In our series Art for Trying Times, authors nominate a work they turn to for solace or perspective during this pandemic.
In days of Covid-19, I’m seeking escape and the screen is a glowing cornucopia of distraction. As a former worker in the Hollywood studio system I’m intrigued by Hollywood, a seven-part Netflix miniseries that’s equally adored and abhorred by critics.
Some have criticised Hollywood for being smug and unrealistic. But the series is clearly not realism. It’s camp, it’s glitz and it’s quietly hilarious, with producer credits including big names from Glee, Big Bang Theory, American Horror Story and Scream Queens.
I see where critics get confused. The real Hollywood is often mythologised as a dog-eat-dog environment, which suits the need of storytelling focused on dramatic conflict. But having lived ‘the dream’ in the ‘90s as a script and story editor for Fox, Working Title, CBS, MTV and others, I can refute the stereotype.
Professionals I worked with around town, especially in the old school 20th Century Fox studio (pre-Murdoch), went out of their way to help each other and improve conditions for all players. My experience of the ‘90s Hollywood studio system was of highly organised, cooperative artist teams, collaborating, working and playing hard; a central theme of the Hollywood series.
This camaraderie of the studio “family” is evident in the opening titles of Hollywood, a group of young actors clamber up the scaffold of the famous Hollywood sign, giving each other a leg-up to catch a view from the top.
In seven snappy instalments, Hollywood follows this ensemble of young hopefuls into the post war 1950s. The action centres on Ace Studios, where Jack (David Corenswet), aspiring actor from out of town, waits at the gates to be picked as an extra so he can pay the rent.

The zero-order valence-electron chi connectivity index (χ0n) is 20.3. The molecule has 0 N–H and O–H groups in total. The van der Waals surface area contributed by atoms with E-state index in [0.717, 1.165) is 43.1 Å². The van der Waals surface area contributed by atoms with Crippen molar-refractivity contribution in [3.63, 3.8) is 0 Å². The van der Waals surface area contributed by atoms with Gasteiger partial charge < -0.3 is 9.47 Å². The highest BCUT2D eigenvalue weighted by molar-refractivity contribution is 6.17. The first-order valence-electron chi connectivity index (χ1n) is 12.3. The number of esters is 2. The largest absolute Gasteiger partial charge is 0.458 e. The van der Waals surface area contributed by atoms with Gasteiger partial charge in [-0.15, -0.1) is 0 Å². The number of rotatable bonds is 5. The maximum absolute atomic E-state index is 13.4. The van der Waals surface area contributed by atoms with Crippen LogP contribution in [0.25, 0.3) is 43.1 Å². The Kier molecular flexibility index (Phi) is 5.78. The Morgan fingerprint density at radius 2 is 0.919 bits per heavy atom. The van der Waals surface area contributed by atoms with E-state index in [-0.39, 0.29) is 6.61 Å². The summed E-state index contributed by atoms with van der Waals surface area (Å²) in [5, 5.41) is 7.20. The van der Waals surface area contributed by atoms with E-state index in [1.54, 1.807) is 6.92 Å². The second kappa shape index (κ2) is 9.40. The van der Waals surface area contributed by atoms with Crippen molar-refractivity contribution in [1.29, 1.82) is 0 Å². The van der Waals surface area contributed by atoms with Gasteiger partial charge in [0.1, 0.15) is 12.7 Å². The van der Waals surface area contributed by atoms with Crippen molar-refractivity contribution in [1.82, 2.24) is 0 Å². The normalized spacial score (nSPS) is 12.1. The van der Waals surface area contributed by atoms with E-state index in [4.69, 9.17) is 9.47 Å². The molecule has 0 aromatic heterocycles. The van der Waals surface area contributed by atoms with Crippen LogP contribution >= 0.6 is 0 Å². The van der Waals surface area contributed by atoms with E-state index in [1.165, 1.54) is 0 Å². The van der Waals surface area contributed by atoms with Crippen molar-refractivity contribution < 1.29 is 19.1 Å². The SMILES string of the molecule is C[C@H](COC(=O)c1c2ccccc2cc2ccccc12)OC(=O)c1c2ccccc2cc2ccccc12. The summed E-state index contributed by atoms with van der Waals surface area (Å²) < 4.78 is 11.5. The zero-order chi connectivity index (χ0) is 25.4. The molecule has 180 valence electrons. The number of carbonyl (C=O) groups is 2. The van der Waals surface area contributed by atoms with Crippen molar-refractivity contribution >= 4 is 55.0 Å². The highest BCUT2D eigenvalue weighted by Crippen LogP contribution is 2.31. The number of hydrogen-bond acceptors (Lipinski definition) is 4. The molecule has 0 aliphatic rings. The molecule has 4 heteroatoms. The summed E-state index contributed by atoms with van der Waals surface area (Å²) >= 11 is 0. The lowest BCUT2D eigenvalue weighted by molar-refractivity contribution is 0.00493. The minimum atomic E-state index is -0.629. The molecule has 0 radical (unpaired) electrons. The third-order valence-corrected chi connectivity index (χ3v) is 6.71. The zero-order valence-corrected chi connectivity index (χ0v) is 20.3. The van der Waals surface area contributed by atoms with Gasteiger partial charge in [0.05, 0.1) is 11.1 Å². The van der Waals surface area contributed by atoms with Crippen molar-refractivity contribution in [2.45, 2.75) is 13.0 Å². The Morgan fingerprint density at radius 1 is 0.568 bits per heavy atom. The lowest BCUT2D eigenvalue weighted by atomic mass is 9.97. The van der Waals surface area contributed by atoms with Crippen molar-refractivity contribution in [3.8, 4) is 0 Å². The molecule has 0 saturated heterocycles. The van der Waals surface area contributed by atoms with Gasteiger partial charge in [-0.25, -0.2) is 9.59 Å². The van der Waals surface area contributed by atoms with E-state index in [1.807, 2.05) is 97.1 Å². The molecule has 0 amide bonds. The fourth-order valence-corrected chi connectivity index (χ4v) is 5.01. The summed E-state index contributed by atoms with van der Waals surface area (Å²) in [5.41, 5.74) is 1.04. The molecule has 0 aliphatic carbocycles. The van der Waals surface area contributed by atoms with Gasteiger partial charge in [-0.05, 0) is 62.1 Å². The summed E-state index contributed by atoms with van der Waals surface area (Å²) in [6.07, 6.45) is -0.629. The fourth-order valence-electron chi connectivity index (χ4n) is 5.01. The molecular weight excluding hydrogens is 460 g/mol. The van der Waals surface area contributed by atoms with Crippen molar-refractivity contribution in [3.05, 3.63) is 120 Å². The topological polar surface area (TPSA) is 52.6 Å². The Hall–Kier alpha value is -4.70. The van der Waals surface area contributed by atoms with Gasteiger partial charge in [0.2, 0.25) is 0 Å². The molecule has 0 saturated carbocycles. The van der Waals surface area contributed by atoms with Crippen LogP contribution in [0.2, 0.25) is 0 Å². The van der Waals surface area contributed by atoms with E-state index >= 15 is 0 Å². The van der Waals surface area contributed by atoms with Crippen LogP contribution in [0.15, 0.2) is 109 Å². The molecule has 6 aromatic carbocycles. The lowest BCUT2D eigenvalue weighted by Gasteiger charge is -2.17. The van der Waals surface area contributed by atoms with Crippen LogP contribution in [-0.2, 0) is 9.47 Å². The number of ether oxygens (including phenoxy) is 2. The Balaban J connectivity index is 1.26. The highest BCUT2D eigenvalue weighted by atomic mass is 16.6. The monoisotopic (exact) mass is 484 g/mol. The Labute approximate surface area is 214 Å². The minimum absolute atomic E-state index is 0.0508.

Jack ends up in uniform at a special gas station on Hollywood Boulevard. Surprisingly this is the front of a male prostitution racket run by a loveable rogue who provides day jobs to his band of wanna-be-star hopefuls. For drive-in clients of both sexes, the codeword for service is “take me to dreamland.”
Jack becomes a gigolo in the gas station (bright and sparkly, like an ice cream parlour.) He wears a neat, white, military-looking uniform and caters to an array of attractive female clientele while waiting for his big break.
Like his wife, we forgive Jack his indiscretions, which finally pay off in a studio audition thanks to some help from one of his clients Avis, played by veteran Patti LuPone. Avis is a grand dame of the old school, the neglected wife of Ace Studio head ‘Ace’ (Rob Reiner).
This Hollywood power couple are reminiscent of the old studio heads — Fox, Laemmle, Mayer, Warner, Zukor — that film historian Neal Gabler calls “the Jews who invented Hollywood.” They are smart, resourceful immigrant workers who transform their knowledge of rabbinic storytelling and of fashion, marketing and manufacturing into a large-scale film industry.
Finally inside the studio with a contract as bit player, Jack teams up with a screenwriter, a director and thespians of varied racial and sexual background. Their passion project is ‘Meg’, a script written by and starring young African American talents.
The plot picks up steam when Jack and his team of young artists encourage Avis to confront bigotry in the studio system by accepting the radical script, ‘Meg’, written by a black man. Further, they persuade her to forget threats from the Ku Klux Klan and cast a black actress in the lead of ‘Meg’. Despite death threats, our crew bravely confront the religious and white supremacist groups who picket Ace Studios to protest the promotion of gay and coloured talent.